The management consulting recruiting process is tough and very thorough with ~200 candidates competing for each place at some firms.
I've written previously about the different stages of the process and there's a lot of information available on what candidates can expect. However, there's much less information out there on what happens 'behind the scenes' and how consulting firms come to their decisions on who to hire.
Here I outline the three crucial behind-the-scenes stages of the recruiting process that you should know about. The below is based on my experience at McKinsey in London- other companies or even offices may have different processes but I'd bet that they're all pretty similar.
The recruiting process for top consulting firms is long and thorough and very, very competitive.
One of the most common requests I receive is to recommend resources to help prepare for the consulting recruiting process. My standard response is to recommend the 3 books that helped me immensely when I was applying:
These books are all widely available at a minimal cost. In general, I would recommend caution before buying any of the expensive, 'proprietary' materials available (i.e., I've heard of some case interview resources that can cost thousands of dollars)- I didn't meet anyone at McKinsey who admitted to finding these useful..
There's no 'magic bullet' that will guarantee you a consulting job. The only thing you can do is make sure your CV is as strong as it can be and practice, practice, practice your fit and case interview skills. These resources, and a good practice partner, will give you a great chance of doing that.
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Management consulting is competitive. Top consulting firms receive many thousands of applications each year. As a result, the consulting recruiting process (outlined here) is lengthy and very thorough.
On average, top firms receive about 200 applications for every one offer they make. The diagram below summarises your odds of getting through each stage of the process- it's based on talking to people involved in the recruiting process at different firms and my own experience in interviewing.
My view on this is not the standard one. If you're applying to a consulting firm in Europe, I do not think that networking or 'knowing' the right people will significantly improve your chances of getting a job at a first or second-tier consulting firm.
Networking with current consultants has two benefits:
In addition to the four skills I wrote about previously, your consulting interviewers will be assessing your 'softer' skills and how you present yourself in general. Some ways in which you can build a favourable impression include:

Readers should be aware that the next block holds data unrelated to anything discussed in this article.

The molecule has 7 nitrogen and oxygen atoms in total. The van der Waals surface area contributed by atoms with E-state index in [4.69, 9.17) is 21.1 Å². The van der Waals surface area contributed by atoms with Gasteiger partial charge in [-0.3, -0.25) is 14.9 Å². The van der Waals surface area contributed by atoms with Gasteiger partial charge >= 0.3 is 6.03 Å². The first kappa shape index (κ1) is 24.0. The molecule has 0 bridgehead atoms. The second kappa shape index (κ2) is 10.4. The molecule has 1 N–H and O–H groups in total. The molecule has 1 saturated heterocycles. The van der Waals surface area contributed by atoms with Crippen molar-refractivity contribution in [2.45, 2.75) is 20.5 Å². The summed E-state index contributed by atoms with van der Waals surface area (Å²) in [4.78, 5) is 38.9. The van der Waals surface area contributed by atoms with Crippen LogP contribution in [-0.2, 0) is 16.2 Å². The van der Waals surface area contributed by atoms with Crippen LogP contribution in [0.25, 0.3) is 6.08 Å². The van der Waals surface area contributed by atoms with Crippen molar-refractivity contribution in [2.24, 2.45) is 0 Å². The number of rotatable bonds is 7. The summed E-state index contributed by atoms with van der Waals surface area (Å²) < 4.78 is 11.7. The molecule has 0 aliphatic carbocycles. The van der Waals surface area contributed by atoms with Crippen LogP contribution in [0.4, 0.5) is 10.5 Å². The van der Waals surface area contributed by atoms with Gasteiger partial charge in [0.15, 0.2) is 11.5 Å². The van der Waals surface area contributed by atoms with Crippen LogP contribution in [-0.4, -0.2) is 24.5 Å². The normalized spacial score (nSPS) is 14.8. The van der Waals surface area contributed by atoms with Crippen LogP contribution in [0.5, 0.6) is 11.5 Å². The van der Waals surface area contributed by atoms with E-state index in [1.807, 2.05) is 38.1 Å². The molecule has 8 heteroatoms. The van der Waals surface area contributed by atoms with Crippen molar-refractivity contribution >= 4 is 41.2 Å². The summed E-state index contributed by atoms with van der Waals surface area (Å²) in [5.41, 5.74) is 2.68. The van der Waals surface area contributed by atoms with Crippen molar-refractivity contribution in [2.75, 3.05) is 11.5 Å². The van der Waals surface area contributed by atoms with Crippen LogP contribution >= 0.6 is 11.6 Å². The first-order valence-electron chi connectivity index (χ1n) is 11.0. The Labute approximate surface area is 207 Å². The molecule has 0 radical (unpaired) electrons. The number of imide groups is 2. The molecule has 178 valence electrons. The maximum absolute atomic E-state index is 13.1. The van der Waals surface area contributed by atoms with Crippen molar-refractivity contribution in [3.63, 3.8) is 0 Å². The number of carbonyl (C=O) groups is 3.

What's this? Every month, I'll be answering a selection of your questions. If you'd like to submit a question, please E-mail me or use the contact form here. I edit the questions I receive to shorten them or protect anonymity.
Q1. Chances at MBB
Q2. Avoiding consulting travel
Q3. Private vs. Public sector clients
Q1. I have a postgraduate degree from a top 5 UK university and have been working at a small energy consultancy for about 6 months. I want to move. Do I stand any chance of getting a job at McKinsey, BCG or Bain? - JS, UK
Reading between the lines, I think this reader is worried about whether spending such a short amount of time in his current role will negatively impact his chances at MBB.
I can reassure him that as long as he's performed well in his current role (i.e., he's not being fired
Once you've made it through the CV screen and aptitude tests, the next step in the consulting recruitment process is case interviews. To pass a case interview, you’ll need to demonstrate four key abilities that a management consultant needs (you'll also need to demonstrate 4 key 'softer' skills). These are:
Consulting is a tough industry to break into. You'll be competing against a lot of smart people for each job. This means that firms can be picky about who they hire and the assessment process is very thorough.
In general, to land a job offer, you need to pass 4 stages (and these stages are the same irrespective of whether you're applying for a business analyst or an associate position):
1. CV screen: Most consulting firms ask for a CV and cover letter. This is good news as it makes it easy for you to apply to a large number of consulting firms without investing too much time (click here to see my tips on writing a CV for consulting)
2. Aptitude test: At most firms, some kind of aptitude test is the next step in the process. These test verbal and numerical reasoning and are designed to assess potential, not knowledge. This means that they are difficult to prepare for but it's helpful to familiarize yourself with the type of question asked by completing a couple of practice tests
I'm a ex-McKinsey London EM who recently left the Firm